Not a huge fan of water? It's okay to satisfy your thirst with other unsweetened liquids. These can all be a part of any healthy diet:
- Low-sodium soups
- Juicy fruits
- Plant-based beverages like soy milk and almond milk
Which foods should I avoid or limit?
There is room for all foods in a healthy, well-rounded diet, but there are some that should play only a minor role. One notable dietary villain is ultra-processed foods (UPFs).
There's no single accepted set of criteria for defining a UPF. But most health professionals agree on some common features: UPFs undergo multiple processing steps and are combined with any number of substances by manufacturers. Those can include hydrogenated fats, sweeteners such as high fructose corn syrup, artificial flavors, coloring agents, and emulsifiers to alter taste, texture, and shelf life.
UPFs often contain high levels of added sugar, fat, and salt, but lack the vitamins, minerals, and fiber present in lesser processed options. Examples of these foods can include:
- Pastries and baked goods
- Frozen meals
- Soft drinks
- Processed meats (hot dogs, bacon, deli meats)
- Boxed cereals
- Ice cream
- Potato chips
- Candy bars
- Refined grains (white bread and bagels)
Adults who eat more ultra-processed foods are more likely to experience a heart attack or stroke, according to a 2021 study in the Journal of the American College of Cardiology.
Each additional daily serving of UPFs was associated with a 7% increased risk. Another recent study in the American Journal of Clinical Nutrition linked higher intakes of UPFs with increased incidence of kidney malfunctioning.
But you don't have to avoid everything that comes in a box or package. Processing refers to any method that's used to turn a whole food into a food product. Heating, pasteurizing, canning, and drying are all considered forms of processing.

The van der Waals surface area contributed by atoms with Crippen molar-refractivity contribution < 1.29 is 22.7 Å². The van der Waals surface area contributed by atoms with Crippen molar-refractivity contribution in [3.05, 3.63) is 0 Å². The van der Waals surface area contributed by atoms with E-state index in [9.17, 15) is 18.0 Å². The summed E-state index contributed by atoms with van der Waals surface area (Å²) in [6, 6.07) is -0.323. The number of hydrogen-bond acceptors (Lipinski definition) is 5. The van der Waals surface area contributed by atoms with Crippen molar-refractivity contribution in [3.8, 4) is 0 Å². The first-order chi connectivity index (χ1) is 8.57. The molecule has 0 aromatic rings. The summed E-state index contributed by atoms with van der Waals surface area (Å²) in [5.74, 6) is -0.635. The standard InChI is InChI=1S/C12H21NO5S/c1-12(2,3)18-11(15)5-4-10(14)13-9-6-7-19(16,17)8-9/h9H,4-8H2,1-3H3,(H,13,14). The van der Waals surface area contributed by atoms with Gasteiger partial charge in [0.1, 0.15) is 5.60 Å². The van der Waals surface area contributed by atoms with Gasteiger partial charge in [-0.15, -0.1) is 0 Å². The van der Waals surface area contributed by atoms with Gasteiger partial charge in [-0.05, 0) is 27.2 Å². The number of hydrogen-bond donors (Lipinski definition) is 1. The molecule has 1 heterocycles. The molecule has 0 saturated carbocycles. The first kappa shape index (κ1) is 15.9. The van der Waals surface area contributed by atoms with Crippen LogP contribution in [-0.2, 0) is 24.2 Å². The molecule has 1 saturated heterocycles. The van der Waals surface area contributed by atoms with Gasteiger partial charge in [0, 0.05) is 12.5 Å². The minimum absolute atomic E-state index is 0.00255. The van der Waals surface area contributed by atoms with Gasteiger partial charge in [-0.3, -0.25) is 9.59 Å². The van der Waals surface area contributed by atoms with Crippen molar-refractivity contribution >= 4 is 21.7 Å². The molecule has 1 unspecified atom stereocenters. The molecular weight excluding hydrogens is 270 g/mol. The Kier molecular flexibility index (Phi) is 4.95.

A healthy diet can include generous amounts of canned beans, frozen vegetables and fruits, nut butters, extra virgin olive oil, and plain yogurt. These are technically processed foods-even if they aren't UPFs.
Another food category worth reconsidering is red meat. Steak, bacon, and deli roast beef are linked to an increased risk of cardiovascular disease risk, according to a study of Americans aged 65 and older in the journal Arteriosclerosis, Thrombosis, and Vascular Biology. If you’re in the mood for animal protein, you’re better off eating chicken or fish most of the time.
How can I plan and prepare healthy meals?
Cooking and eating nourishing food doesn't have to be hard, time-consuming or expensive. Here are some tips that make it easier to put healthy meals on your table.
Plan out your meals and snacks in advance. Look for recipes that focus on whole foods and that have a short list of ingredients. Use your menu to make a shopping list. Learn more with these 12 Tips to Make Your Meal Planning Easier.
Look for shortcuts. Remember that healthy convenience foods like canned beans and frozen vegetables are your friends. Here are four unexpected convenience foods that registered dietitians recommend for older adults.
Lean into leftovers. Making large amounts of healthy stews, soups and chili lets you reap the rewards all week.
Prepare foods differently. If some crunchy nutritious go-tos have become more difficult to eat as you ger older, get creative. For example, you can cook vegetables instead of eating them raw or choose nut butter instead of whole nuts.
Stay motivated. Write down all the reasons healthy eating is important to you. Maybe you want to lower your risk for certain health conditions or have more energy to do the things you love most. Post your list front-and-center on your fridge for a daily dose of motivation.
See our sources:
USDA Dietary Guidelines for Americans
Healthy eating and brain functioning: Neurology
Diet and bodyweight: British Journal of Nutrition
Diet and cancer risk: Nutrients
Diet and type 2 diabetes risk: PLoS Medicine
Diet and cardiovascular disease risk: American Journal of Medicine
Diet and bone health: Nutrients
Fiber intake and heart disease: The Journal of Nutrition, Health & Aging
Ultra-processed foods and cardiovascular disease risk: Journal of the American College of Cardiology
Red meat intake and heart disease: Arteriosclerosis, Thrombosis, and Vascular Biology